Article 34 of the Constitution deals with the composition of the courts system of Ireland. It sets up not only the High Court (34.3.1) and Supreme Court (34.4.1), but also other courts “of local and limited jurisdiction” (34.3.4). However, it was only in 1961 with the passing of the Courts (Establishment and Constitution) Act that an official structure was put in place – that of the District Court, Circuit Court, Court of Criminal Appeal, High Court, and Supreme Court. What follows is a brief summary of the structure, function and jurisdiction of the District Court:

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European Court of Human Rights rules against “arbitrary and unlawful” indeterminate sentences

Over 6,000 prisoners in England and Wales are serving open-ended sentences, which were introduced in April 2005 (under section 225 of the Criminal Justice Act 2003) on the premise that rehabilitative treatment be available for these prisoners. Based on this treatment, release dates would be examined on a case-by-case basis by the Parole Board. However, in the recent judgement of James, Wells and Lee v. the United Kingdom, the deficiencies in the recently-abolished system were brought to light.

The case was originally brought by three British prisoners — Brett James, Nicholas Wells, and Jeffrey Lee — who claimed they had no realistic chance of accessing the rehabilitation courses that would qualify them for release. The three men had been convicted in 2005 for violent offences and had each been given indeterminate sentences. The trial judge had ordered that they serve, respectively, a minimum of two years, twelve months, and nine months. When these periods expired and they were still awaiting access to the relevant courses, the men claimed they were being unlawfully detained.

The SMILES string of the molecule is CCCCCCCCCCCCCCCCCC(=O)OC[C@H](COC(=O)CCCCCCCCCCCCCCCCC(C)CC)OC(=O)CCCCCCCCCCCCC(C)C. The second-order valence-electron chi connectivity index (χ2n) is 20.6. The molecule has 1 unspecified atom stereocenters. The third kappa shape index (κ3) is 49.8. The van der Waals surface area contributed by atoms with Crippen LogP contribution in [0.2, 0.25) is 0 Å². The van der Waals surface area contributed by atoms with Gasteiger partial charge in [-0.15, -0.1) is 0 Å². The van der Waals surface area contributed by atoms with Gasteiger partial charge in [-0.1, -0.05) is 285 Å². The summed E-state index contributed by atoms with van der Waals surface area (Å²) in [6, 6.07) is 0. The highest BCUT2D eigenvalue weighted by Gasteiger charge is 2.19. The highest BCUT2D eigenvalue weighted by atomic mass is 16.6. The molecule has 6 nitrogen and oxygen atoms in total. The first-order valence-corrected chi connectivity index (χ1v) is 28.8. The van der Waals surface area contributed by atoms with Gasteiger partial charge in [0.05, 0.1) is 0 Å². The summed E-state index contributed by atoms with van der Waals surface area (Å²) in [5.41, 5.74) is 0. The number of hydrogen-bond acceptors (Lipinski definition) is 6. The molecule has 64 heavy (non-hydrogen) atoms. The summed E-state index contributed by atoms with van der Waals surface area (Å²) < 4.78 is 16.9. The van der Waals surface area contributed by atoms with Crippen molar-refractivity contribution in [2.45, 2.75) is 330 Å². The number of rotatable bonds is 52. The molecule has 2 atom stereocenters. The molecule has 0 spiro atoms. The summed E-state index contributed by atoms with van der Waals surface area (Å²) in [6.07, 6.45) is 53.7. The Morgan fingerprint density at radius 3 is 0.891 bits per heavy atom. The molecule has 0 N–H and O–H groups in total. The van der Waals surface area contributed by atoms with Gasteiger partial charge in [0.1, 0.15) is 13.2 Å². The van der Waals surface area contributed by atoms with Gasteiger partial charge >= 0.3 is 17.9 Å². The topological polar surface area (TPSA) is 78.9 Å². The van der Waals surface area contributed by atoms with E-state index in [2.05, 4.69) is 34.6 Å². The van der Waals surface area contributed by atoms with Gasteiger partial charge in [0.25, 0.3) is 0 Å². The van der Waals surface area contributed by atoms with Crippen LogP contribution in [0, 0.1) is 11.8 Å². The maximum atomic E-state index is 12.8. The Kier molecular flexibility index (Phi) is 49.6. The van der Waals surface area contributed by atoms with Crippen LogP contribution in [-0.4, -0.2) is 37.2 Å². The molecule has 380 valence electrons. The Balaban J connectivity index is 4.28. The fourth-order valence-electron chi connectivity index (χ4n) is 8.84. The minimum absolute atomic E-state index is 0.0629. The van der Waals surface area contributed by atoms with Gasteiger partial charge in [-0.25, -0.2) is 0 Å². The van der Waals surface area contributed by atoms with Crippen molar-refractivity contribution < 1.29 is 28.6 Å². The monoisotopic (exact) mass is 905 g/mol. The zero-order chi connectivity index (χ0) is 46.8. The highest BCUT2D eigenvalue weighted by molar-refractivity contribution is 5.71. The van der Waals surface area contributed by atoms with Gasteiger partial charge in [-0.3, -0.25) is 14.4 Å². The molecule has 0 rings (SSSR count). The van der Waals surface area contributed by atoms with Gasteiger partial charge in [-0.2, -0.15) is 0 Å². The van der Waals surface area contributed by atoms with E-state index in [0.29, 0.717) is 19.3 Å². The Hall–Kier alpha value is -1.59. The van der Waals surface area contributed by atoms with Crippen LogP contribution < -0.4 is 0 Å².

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Children’s Referendum – Proposed Thirty-First Amendment to the Constitution

The wording of the long-anticipated Children’s Referendum was finally released at 11.30am on September 19th 2012.  The exact wording, which appears on the website of the Department of Children and Youth Affairs, is as follows:

Proposed New Article 42A


1. The State recognises and affirms the natural and imprescriptible rights of all children and shall, as far as practicable, by its laws protect and vindicate those rights.